The Business of Contact Lenses
VSP and EyeMed, Again: A Few Things Have Changed
BY CLARKE D. NEWMAN, OD, FAAO
I have been critical of the vision care plans (VCPs) over the past several years for some of the things they have done. However, if my VCP criticism is to be taken seriously, I must be willing to give credit where it is due.
During 2015, representatives from both VSP Global and EyeMed Vision Care sat down with either myself or Dr. Stephen Montaquila, chair of the American Optometric Association’s Third Party Center, to address our concerns regarding medically necessary contact lenses (MNCLs).
What Changes Were Made
First, EyeMed clarified a problem that was unintentionally created while trying give a better reimbursement for keratoconus. At first, the change made it seem as though anything but severe keratoconus was a non-covered service. When we sat down, Eye-Med was genuinely flummoxed at the confusion, as that was not the intent at all.
As we met, we realized that a simple change in the Authorization Form would clear up the confusion and properly convey that the benefit was actually expanding. So, familiarize yourself with the new form, and act accordingly. The newer form also addresses ICD-10-CM. EyeMed purposely did not define too narrowly the dividing line between the two categories, as the intent was to leave that mostly to the discretion of the provider.
Several changes were also made by VSP. First, the term of service was defined as a 90-day period; after that, the provider is expressly allowed to bill the patient’s medical carrier. This change allows practitioners to do what we need to, and it avoids the silly predicament of having providers guess, in advance, the number of visits it would take to complete the service. This guessing game was leading to significant recoupments at audit if practitioners guessed incorrectly.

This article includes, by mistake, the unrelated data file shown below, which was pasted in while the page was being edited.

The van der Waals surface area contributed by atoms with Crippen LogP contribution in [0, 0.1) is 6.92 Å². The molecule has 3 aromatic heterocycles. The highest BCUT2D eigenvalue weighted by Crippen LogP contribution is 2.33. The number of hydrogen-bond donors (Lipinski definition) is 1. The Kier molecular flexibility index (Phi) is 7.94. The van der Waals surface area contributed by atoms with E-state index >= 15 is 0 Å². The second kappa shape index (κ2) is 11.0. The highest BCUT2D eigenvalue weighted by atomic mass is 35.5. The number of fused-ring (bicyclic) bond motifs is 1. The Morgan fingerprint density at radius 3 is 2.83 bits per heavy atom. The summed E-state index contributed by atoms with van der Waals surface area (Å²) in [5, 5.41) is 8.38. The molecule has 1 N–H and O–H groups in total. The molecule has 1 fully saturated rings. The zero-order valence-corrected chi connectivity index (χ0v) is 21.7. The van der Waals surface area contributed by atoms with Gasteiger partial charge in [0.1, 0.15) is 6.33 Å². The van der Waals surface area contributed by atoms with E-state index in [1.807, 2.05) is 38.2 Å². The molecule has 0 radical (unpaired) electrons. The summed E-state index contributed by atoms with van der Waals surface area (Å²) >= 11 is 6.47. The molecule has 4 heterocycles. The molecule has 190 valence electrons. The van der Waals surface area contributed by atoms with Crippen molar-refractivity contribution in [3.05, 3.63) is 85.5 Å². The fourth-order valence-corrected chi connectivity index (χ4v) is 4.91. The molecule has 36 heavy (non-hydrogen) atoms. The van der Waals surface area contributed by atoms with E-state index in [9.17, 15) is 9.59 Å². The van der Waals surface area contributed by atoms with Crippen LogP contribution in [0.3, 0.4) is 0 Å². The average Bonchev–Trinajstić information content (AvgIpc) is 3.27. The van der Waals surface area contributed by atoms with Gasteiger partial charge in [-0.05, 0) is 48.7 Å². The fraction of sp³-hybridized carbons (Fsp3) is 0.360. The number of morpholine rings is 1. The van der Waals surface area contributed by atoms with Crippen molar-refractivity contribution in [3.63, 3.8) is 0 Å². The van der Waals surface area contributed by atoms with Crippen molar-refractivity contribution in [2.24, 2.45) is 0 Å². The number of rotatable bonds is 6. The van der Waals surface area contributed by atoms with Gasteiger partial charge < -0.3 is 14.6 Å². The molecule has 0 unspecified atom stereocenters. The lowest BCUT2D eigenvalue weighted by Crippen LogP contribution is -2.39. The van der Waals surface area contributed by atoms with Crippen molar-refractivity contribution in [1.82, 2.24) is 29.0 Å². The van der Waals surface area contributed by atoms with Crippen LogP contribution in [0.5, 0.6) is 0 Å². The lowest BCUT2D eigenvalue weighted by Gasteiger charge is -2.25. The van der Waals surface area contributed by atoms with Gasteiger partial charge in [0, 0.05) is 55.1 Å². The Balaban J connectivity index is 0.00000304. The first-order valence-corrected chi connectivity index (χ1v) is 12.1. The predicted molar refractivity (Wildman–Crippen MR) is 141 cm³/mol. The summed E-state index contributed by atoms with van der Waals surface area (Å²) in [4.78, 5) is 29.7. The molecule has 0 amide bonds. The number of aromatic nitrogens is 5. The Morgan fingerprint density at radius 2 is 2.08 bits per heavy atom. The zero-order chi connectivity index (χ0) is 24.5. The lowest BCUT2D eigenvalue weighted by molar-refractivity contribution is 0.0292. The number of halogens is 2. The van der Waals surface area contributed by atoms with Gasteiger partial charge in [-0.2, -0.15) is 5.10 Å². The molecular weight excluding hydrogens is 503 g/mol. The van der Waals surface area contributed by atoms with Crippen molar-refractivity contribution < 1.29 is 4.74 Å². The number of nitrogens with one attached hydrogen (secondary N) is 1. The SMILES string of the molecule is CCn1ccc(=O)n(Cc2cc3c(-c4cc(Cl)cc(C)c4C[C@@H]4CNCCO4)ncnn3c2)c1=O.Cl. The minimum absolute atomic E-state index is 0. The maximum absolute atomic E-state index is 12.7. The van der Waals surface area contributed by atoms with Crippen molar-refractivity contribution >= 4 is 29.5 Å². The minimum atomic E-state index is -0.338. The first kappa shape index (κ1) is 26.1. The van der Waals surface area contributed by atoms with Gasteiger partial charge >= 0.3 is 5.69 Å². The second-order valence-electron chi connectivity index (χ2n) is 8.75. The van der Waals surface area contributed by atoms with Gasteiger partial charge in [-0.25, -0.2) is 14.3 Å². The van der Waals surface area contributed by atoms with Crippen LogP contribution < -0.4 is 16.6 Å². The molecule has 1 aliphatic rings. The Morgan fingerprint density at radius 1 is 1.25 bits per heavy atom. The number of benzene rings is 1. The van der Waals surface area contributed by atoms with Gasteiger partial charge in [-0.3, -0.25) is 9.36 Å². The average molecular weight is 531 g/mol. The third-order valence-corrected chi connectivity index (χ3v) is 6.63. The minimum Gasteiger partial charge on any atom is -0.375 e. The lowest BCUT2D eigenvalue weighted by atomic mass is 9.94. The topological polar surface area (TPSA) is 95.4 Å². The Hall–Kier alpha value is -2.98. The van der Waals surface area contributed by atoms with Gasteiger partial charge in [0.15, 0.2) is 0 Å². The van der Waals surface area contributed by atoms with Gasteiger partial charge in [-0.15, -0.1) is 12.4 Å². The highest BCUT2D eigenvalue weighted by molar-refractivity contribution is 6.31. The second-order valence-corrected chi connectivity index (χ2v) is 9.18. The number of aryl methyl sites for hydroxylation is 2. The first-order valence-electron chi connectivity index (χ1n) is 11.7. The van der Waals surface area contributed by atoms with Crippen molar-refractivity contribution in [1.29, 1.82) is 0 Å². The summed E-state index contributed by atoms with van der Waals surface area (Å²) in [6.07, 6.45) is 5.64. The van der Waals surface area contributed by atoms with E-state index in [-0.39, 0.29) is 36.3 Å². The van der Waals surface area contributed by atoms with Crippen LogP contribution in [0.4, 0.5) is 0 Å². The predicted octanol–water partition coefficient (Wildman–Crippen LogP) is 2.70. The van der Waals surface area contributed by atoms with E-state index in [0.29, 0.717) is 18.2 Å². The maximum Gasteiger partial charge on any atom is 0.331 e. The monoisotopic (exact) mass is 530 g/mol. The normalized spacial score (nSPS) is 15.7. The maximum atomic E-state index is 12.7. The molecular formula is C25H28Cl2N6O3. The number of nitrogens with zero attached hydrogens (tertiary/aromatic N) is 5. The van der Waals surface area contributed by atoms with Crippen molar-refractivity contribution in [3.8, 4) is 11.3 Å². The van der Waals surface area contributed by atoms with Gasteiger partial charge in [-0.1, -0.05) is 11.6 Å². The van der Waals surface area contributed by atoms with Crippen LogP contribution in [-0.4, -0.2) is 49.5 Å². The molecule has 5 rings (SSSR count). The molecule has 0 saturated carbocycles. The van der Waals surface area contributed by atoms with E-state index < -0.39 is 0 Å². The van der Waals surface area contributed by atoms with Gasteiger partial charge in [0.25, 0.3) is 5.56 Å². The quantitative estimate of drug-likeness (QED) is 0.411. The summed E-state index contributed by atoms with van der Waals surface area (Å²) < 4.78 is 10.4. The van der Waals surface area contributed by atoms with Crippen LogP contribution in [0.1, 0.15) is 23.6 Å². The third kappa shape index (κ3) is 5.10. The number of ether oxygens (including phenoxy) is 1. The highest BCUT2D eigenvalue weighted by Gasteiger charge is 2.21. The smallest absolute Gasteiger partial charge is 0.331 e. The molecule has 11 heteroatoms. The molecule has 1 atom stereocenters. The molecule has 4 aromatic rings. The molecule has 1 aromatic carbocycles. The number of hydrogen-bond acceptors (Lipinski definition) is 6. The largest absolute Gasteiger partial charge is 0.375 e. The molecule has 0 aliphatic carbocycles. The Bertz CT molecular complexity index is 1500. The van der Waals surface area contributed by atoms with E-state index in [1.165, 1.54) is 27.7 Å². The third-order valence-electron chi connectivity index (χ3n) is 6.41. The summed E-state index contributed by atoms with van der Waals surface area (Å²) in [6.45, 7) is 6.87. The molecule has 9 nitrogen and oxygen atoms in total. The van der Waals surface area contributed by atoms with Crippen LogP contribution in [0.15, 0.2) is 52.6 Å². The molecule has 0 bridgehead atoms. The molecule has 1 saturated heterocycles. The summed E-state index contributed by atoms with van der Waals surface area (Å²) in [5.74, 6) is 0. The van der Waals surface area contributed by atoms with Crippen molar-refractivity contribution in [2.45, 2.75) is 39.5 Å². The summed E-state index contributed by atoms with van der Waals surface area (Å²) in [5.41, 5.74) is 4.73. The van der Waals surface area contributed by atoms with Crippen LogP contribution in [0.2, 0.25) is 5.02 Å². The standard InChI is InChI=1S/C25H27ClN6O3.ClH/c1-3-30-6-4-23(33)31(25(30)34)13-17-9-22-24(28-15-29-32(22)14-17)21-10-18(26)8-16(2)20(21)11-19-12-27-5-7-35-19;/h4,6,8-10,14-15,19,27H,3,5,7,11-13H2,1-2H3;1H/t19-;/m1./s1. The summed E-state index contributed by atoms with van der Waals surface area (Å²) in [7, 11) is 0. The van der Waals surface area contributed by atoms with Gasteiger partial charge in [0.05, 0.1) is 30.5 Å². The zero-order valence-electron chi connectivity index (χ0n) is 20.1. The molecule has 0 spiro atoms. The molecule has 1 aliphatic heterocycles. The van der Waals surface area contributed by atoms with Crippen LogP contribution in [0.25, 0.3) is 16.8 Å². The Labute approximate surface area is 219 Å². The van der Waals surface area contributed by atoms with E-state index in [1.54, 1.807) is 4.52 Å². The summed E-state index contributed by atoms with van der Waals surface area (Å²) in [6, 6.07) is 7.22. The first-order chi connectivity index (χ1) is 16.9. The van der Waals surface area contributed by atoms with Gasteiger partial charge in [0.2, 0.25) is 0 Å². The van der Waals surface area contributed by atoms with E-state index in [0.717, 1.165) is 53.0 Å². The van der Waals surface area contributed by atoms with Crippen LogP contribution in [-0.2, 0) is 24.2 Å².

Next, and quite significantly, was the addition of aniridia and other pupillary defects, as well as albinism, to the covered services data set. There are many afflicted patients who will benefit from this change in coverage. EyeMed covers these conditions, but only for pediatric patients in certain plans in California.
Another change was an acknowledgment of the significant asymmetry between reward and punishment in the system that VSP was using at audit. The recovery will now be limited to extrapolations on necessary contact lens billings, not on all billings to VSP. That policy change is substantially fairer; also, it better represents the fluid nature of MNCL prescribing in that it is difficult to predict what will be needed and that missing the mark is typically not an indication of fraudulent intent.
Other Policy Items
While not changes, it is important to note some of VSP’s policies. First, keratometry and topography must be performed to substantiate a diagnosis of keratoconus. Second, high ametropias and anisometropias are based on the spectacle prescription, which must be provided. Third, box 19 must contain the word “scleral” in addition to the manufacturer and lens design for scleral reimbursement, and hybrids are expressly not scleral lenses under the VSP policy. Finally, there are piggyback and over-spectacle benefits available under the VSP Visually Necessary Policy.
So, take the time to read up on those respective changes, which will allow us all to be better served. CLS
Dr. Newman has been in private practice in Dallas since 1986 specializing in vision rehabilitation through contact lenses as well as corneal disease management, optometric medicine, and refractive surgery. He is a Diplomate in the AAO and a consultant or advisor to Alcon, Allergan, AMO, B+L, EyePrintPro, GPLI, Johnson & Johnson Vision Care, SynergEyes, TruForm Optics, and Zeiss Optics. Contact him at firstname.lastname@example.org.